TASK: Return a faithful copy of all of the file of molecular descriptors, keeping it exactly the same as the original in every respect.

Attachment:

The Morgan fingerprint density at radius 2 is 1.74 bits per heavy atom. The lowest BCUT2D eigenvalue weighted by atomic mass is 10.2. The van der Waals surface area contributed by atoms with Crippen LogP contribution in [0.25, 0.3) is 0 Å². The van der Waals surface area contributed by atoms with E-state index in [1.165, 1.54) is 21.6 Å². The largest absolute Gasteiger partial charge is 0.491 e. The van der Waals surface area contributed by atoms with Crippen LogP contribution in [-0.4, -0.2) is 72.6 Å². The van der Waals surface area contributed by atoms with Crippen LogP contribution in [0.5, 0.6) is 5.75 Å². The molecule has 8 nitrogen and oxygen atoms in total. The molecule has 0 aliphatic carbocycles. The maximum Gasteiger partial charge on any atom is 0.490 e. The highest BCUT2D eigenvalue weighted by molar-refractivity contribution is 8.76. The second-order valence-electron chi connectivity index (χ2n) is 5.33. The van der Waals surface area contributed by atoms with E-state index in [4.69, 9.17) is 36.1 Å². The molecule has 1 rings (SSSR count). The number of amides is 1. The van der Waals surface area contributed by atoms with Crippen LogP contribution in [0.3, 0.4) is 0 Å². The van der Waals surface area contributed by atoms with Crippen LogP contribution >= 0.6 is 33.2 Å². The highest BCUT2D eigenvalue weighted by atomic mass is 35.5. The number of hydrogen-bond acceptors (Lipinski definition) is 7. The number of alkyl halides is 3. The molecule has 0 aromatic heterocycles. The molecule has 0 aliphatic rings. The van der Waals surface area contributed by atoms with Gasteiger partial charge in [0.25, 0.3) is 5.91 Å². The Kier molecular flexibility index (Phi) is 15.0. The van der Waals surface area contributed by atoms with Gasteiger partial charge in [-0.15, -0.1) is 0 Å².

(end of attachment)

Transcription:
The Morgan fingerprint density at radius 2 is 1.74 bits per heavy atom. The lowest BCUT2D eigenvalue weighted by atomic mass is 10.2. The van der Waals surface area contributed by atoms with Crippen LogP contribution in [0.25, 0.3) is 0 Å². The van der Waals surface area contributed by atoms with E-state index in [1.165, 1.54) is 21.6 Å². The largest absolute Gasteiger partial charge is 0.491 e. The van der Waals surface area contributed by atoms with Crippen LogP contribution in [-0.4, -0.2) is 72.6 Å². The van der Waals surface area contributed by atoms with Crippen LogP contribution in [0.5, 0.6) is 5.75 Å². The molecule has 8 nitrogen and oxygen atoms in total. The molecule has 0 aliphatic carbocycles. The maximum Gasteiger partial charge on any atom is 0.490 e. The highest BCUT2D eigenvalue weighted by molar-refractivity contribution is 8.76. The second-order valence-electron chi connectivity index (χ2n) is 5.33. The van der Waals surface area contributed by atoms with E-state index in [4.69, 9.17) is 36.1 Å². The molecule has 1 rings (SSSR count). The number of amides is 1. The van der Waals surface area contributed by atoms with Crippen LogP contribution in [0.3, 0.4) is 0 Å². The van der Waals surface area contributed by atoms with Crippen LogP contribution >= 0.6 is 33.2 Å². The highest BCUT2D eigenvalue weighted by atomic mass is 35.5. The number of hydrogen-bond acceptors (Lipinski definition) is 7. The number of alkyl halides is 3. The molecule has 0 aromatic heterocycles. The molecule has 0 aliphatic rings. The van der Waals surface area contributed by atoms with Gasteiger partial charge in [0.25, 0.3) is 5.91 Å². The Kier molecular flexibility index (Phi) is 15.0. The van der Waals surface area contributed by atoms with Gasteiger partial charge in [-0.15, -0.1) is 0 Å².